James Ford Rhodes (1848–1927). History of the Civil War, 1861–1865. 1917.

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  States] will stay in the Union.” Lincoln, therefore, using the powerful indirect influence of the President-elect, caused the Republican senators to defeat the Crittenden Compromise in the committee, who were thus forced to report that they could not agree upon a plan of adjustment. Then Crittenden proposed to submit his plan to a vote of the people. So strong was the desire to preserve the Union that, had this been done, the majority would probably have been overwhelming in favor of the Compromise; and, although only an informal vote, it would have been an instruction impossible for Congress to resist. Crittenden’s resolution looking to such an expression of public sentiment was prevented from coming to a vote in the Senate by the quiet opposition of Republican senators: the last chance of retaining the six cotton States in the Union was gone. 1  2  Between January 9 and February 1, 1861, the conventions of Mississippi, Florida, Alabama, Georgia, Louisiana and Texas passed ordinances of secession. Early in February the Confederate States was formed. Delegates from six cotton States 2 assembled in Montgomery and, proceeding in an orderly manner, formed a government, the cornerstone of which rested “upon the great truth … that slavery is the negro’s natural and normal condition.” They elected Jefferson Davis 3 President and adopted a Constitution modelled on that of the United States, but departing from that instrument in its express recognition of slavery and the right of secession. 4  3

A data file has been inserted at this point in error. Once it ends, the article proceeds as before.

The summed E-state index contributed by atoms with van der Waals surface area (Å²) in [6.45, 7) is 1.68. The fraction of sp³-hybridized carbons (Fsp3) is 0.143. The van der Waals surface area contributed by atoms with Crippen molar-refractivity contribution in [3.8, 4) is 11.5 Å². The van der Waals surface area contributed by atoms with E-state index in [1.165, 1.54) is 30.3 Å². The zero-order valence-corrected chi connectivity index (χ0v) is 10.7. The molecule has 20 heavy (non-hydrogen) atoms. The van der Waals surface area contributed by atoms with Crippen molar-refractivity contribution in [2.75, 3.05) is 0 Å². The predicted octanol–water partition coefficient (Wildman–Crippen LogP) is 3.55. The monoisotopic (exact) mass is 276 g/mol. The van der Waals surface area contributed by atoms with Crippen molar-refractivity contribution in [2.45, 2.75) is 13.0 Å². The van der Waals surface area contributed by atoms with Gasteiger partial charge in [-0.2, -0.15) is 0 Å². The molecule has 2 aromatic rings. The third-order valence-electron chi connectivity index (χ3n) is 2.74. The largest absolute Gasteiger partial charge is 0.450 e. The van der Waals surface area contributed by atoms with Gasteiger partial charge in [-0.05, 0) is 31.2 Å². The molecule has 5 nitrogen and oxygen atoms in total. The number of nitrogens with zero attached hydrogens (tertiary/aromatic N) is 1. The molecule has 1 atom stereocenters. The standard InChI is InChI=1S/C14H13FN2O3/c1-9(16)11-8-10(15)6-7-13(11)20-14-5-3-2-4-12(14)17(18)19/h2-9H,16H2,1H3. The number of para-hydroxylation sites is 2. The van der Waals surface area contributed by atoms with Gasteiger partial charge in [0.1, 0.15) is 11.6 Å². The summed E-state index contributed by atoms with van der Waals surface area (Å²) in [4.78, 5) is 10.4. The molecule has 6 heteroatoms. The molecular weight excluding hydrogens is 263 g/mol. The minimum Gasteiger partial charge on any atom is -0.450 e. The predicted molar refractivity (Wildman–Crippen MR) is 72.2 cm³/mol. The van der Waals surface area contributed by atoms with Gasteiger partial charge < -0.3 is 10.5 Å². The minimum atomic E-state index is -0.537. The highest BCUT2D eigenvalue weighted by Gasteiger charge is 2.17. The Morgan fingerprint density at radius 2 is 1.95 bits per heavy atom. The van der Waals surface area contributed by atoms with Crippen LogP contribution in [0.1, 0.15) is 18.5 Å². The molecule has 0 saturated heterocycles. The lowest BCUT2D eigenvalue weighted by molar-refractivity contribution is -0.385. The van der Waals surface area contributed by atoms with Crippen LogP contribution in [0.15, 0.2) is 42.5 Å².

Note 1. III, 150–179, 253–265; Lect., 68 et seq. For a Senate vote Jan. 16, 1861, III, 266. For vote of the House Feb. 27, 1861, and of the Senate March 2 on the Crittenden Compromise, III, 313. [back]
Note 2. Texas was not at first represented. III, 291, n. 4. [back]
Note 3. I, 389. [back]
Note 4. III, 291–296, 320–325; Lect., 77 et seq. The first session of this Provisional Congress ended March 16. [back]